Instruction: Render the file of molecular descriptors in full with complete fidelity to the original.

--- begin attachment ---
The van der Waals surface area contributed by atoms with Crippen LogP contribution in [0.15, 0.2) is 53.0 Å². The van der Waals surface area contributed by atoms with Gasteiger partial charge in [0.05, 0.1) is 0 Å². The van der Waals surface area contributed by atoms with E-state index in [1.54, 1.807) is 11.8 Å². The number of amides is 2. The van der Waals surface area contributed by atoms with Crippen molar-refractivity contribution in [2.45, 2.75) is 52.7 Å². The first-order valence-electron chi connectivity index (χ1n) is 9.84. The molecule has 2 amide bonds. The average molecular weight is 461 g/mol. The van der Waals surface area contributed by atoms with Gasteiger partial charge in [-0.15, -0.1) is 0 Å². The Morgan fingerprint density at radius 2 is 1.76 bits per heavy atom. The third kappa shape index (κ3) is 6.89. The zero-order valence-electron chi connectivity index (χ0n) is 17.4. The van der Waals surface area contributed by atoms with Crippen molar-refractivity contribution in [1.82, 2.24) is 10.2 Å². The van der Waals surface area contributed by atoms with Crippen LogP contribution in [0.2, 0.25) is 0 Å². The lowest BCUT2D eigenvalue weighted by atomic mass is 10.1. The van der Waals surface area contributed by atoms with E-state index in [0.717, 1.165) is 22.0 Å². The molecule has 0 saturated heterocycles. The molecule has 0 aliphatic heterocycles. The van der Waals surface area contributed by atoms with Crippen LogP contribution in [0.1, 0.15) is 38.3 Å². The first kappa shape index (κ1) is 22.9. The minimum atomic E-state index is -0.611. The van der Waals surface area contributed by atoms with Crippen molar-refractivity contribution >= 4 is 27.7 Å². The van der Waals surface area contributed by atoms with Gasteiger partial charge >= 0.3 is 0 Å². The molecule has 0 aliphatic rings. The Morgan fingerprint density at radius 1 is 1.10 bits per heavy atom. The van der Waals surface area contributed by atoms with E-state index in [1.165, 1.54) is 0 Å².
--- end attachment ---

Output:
The van der Waals surface area contributed by atoms with Crippen LogP contribution in [0.15, 0.2) is 53.0 Å². The van der Waals surface area contributed by atoms with Gasteiger partial charge in [0.05, 0.1) is 0 Å². The van der Waals surface area contributed by atoms with E-state index in [1.54, 1.807) is 11.8 Å². The number of amides is 2. The van der Waals surface area contributed by atoms with Crippen molar-refractivity contribution in [2.45, 2.75) is 52.7 Å². The first-order valence-electron chi connectivity index (χ1n) is 9.84. The molecule has 2 amide bonds. The average molecular weight is 461 g/mol. The van der Waals surface area contributed by atoms with Gasteiger partial charge in [-0.15, -0.1) is 0 Å². The Morgan fingerprint density at radius 2 is 1.76 bits per heavy atom. The third kappa shape index (κ3) is 6.89. The zero-order valence-electron chi connectivity index (χ0n) is 17.4. The van der Waals surface area contributed by atoms with Crippen molar-refractivity contribution in [1.82, 2.24) is 10.2 Å². The van der Waals surface area contributed by atoms with Crippen LogP contribution in [0.2, 0.25) is 0 Å². The lowest BCUT2D eigenvalue weighted by atomic mass is 10.1. The van der Waals surface area contributed by atoms with E-state index in [0.717, 1.165) is 22.0 Å². The molecule has 0 saturated heterocycles. The molecule has 0 aliphatic heterocycles. The van der Waals surface area contributed by atoms with Crippen LogP contribution in [0.1, 0.15) is 38.3 Å². The first kappa shape index (κ1) is 22.9. The minimum atomic E-state index is -0.611. The van der Waals surface area contributed by atoms with Crippen molar-refractivity contribution >= 4 is 27.7 Å². The van der Waals surface area contributed by atoms with Gasteiger partial charge >= 0.3 is 0 Å². The molecule has 0 aliphatic rings. The Morgan fingerprint density at radius 1 is 1.10 bits per heavy atom. The van der Waals surface area contributed by atoms with E-state index in [1.165, 1.54) is 0 Å².